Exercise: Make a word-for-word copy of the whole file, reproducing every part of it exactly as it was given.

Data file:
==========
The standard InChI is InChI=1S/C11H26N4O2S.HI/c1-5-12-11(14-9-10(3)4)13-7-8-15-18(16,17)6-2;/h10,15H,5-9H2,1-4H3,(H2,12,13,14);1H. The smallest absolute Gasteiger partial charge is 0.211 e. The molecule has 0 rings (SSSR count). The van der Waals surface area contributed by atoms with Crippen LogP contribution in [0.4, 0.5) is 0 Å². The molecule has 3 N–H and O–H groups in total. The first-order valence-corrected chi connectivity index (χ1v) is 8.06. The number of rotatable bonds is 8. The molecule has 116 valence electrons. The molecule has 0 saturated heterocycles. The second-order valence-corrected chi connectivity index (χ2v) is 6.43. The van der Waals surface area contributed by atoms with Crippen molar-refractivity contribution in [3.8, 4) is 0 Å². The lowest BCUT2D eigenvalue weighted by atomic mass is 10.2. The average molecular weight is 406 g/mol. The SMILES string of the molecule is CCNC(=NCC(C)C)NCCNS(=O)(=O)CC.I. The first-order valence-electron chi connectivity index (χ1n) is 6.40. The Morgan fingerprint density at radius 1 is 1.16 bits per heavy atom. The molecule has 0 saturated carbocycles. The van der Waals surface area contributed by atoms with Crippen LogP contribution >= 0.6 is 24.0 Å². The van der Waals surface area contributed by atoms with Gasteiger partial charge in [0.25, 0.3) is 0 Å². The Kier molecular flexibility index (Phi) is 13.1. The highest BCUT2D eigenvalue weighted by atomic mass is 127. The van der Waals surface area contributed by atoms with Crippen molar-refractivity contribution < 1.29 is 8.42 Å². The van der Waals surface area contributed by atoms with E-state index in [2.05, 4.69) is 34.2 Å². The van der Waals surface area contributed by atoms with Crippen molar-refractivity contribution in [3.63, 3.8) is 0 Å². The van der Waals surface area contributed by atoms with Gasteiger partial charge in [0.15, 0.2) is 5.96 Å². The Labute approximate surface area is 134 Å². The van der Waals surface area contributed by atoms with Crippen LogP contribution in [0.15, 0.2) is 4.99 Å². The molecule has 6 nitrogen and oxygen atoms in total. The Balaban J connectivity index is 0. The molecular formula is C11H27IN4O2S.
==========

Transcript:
The standard InChI is InChI=1S/C11H26N4O2S.HI/c1-5-12-11(14-9-10(3)4)13-7-8-15-18(16,17)6-2;/h10,15H,5-9H2,1-4H3,(H2,12,13,14);1H. The smallest absolute Gasteiger partial charge is 0.211 e. The molecule has 0 rings (SSSR count). The van der Waals surface area contributed by atoms with Crippen LogP contribution in [0.4, 0.5) is 0 Å². The molecule has 3 N–H and O–H groups in total. The first-order valence-corrected chi connectivity index (χ1v) is 8.06. The number of rotatable bonds is 8. The molecule has 116 valence electrons. The molecule has 0 saturated heterocycles. The second-order valence-corrected chi connectivity index (χ2v) is 6.43. The van der Waals surface area contributed by atoms with Crippen molar-refractivity contribution in [3.8, 4) is 0 Å². The lowest BCUT2D eigenvalue weighted by atomic mass is 10.2. The average molecular weight is 406 g/mol. The SMILES string of the molecule is CCNC(=NCC(C)C)NCCNS(=O)(=O)CC.I. The first-order valence-electron chi connectivity index (χ1n) is 6.40. The Morgan fingerprint density at radius 1 is 1.16 bits per heavy atom. The molecule has 0 saturated carbocycles. The van der Waals surface area contributed by atoms with Crippen LogP contribution >= 0.6 is 24.0 Å². The van der Waals surface area contributed by atoms with Gasteiger partial charge in [0.25, 0.3) is 0 Å². The Kier molecular flexibility index (Phi) is 13.1. The highest BCUT2D eigenvalue weighted by atomic mass is 127. The van der Waals surface area contributed by atoms with Crippen molar-refractivity contribution < 1.29 is 8.42 Å². The van der Waals surface area contributed by atoms with E-state index in [2.05, 4.69) is 34.2 Å². The van der Waals surface area contributed by atoms with Crippen molar-refractivity contribution in [3.63, 3.8) is 0 Å². The van der Waals surface area contributed by atoms with Gasteiger partial charge in [0.15, 0.2) is 5.96 Å². The Labute approximate surface area is 134 Å². The van der Waals surface area contributed by atoms with Crippen LogP contribution in [0.15, 0.2) is 4.99 Å². The molecule has 6 nitrogen and oxygen atoms in total. The Balaban J connectivity index is 0. The molecular formula is C11H27IN4O2S.